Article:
I only saw Candace one more time after that, about a year later at a Hay House “I Can Do It!” conference. She walked straight over to me, glowing with life, and wrapped me in a bear hug that almost lifted me off the ground.

“That picture you sent me is sitting in a frame on my mantle piece. My husband doesn’t really like it,” she said slyly, “but I love it!”

She then let out a big belly laugh and made her way out of the room. And that is how I’ll always remember her – the woman who discovered endorphins, naturally high on the brain chemistry she decoded, full of life and love and joy. She will be missed, but her legacy lives on.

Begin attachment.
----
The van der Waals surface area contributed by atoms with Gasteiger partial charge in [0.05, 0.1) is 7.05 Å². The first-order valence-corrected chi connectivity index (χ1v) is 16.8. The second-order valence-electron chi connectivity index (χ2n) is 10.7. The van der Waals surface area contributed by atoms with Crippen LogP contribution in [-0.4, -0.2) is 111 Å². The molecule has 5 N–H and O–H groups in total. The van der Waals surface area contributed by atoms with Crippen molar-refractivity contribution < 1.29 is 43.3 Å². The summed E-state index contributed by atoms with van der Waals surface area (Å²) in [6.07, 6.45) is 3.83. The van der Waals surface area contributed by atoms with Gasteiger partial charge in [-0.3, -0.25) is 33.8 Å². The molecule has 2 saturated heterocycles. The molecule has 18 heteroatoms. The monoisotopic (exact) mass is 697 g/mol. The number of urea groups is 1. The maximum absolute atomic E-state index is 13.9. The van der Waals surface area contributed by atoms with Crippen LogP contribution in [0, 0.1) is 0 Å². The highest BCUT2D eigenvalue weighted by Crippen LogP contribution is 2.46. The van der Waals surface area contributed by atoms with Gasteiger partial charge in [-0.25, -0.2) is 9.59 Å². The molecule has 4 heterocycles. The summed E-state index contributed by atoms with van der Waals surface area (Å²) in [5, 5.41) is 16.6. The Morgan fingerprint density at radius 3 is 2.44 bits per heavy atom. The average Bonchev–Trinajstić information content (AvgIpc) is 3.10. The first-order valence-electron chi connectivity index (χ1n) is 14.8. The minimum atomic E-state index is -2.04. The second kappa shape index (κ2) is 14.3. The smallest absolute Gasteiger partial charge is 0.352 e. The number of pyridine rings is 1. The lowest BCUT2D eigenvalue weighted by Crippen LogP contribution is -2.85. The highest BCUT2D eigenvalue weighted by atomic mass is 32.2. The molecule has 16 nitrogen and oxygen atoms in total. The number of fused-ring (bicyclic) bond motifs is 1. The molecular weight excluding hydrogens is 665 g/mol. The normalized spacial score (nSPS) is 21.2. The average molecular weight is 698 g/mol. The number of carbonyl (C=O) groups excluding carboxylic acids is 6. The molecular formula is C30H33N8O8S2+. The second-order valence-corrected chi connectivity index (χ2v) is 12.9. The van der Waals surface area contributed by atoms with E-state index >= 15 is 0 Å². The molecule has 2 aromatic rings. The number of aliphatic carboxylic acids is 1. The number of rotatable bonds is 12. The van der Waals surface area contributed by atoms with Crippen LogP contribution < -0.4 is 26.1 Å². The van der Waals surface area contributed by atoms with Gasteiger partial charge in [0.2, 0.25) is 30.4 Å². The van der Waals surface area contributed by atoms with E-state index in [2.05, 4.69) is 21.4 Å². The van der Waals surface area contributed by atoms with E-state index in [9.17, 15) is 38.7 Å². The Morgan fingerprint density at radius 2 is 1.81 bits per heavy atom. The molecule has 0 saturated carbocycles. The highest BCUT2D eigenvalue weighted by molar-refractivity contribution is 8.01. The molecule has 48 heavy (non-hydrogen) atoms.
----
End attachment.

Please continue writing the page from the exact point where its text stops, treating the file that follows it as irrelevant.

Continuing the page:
(You can read the full text of her foreword here. While my own work has moved on since the time I wrote this book, what she wrote reflects both the rigor she brought to her scientific endeavors and our mutual appreciation for the undervalued role of the mind in both healing the body and freeing up the psyche.)

Candace PertCandace spent the last 28 years pursuing research to create a non-toxic treatment and a vaccine for HIV/AIDS.

It would honor her and this work that she believed in so much that donations be sent to the “Candace B. Pert Fund for HIV Research” at Whitman-Walker Health, 1701 14th Street NW, which is the Washington DC community health center specializing in HIV/AIDS care and research, where she conducted some of her clinical research so that others can continue to make advances and discoveries to eliminate AIDS in the world, a big unfinished quest of hers.

Have fun, learn heaps, and may you live all the days of your life!

With all my love,